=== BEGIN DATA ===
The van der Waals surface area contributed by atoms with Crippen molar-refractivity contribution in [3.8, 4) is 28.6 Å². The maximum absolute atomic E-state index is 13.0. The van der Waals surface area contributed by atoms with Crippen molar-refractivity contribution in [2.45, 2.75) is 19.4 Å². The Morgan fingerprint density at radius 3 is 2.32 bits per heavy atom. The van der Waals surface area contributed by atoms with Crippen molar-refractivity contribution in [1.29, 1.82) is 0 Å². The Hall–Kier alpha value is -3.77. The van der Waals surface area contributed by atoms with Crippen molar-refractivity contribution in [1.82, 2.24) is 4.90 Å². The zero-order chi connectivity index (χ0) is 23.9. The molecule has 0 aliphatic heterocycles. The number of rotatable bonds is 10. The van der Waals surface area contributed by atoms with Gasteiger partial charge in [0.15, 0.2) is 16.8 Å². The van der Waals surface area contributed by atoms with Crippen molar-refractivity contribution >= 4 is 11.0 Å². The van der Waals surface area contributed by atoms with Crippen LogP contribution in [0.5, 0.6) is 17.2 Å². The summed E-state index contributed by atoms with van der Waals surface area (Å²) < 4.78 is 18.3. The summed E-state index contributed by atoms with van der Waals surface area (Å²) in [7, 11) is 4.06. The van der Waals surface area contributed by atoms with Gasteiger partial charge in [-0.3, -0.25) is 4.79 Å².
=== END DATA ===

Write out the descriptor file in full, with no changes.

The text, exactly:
The van der Waals surface area contributed by atoms with Crippen molar-refractivity contribution in [3.8, 4) is 28.6 Å². The maximum absolute atomic E-state index is 13.0. The van der Waals surface area contributed by atoms with Crippen molar-refractivity contribution in [2.45, 2.75) is 19.4 Å². The Morgan fingerprint density at radius 3 is 2.32 bits per heavy atom. The van der Waals surface area contributed by atoms with Crippen molar-refractivity contribution in [1.29, 1.82) is 0 Å². The Hall–Kier alpha value is -3.77. The van der Waals surface area contributed by atoms with Crippen molar-refractivity contribution in [1.82, 2.24) is 4.90 Å². The zero-order chi connectivity index (χ0) is 23.9. The molecule has 0 aliphatic heterocycles. The number of rotatable bonds is 10. The van der Waals surface area contributed by atoms with Gasteiger partial charge in [0.15, 0.2) is 16.8 Å². The van der Waals surface area contributed by atoms with Crippen molar-refractivity contribution >= 4 is 11.0 Å². The van der Waals surface area contributed by atoms with Crippen LogP contribution in [0.5, 0.6) is 17.2 Å². The summed E-state index contributed by atoms with van der Waals surface area (Å²) < 4.78 is 18.3. The summed E-state index contributed by atoms with van der Waals surface area (Å²) in [7, 11) is 4.06. The van der Waals surface area contributed by atoms with Gasteiger partial charge in [-0.3, -0.25) is 4.79 Å².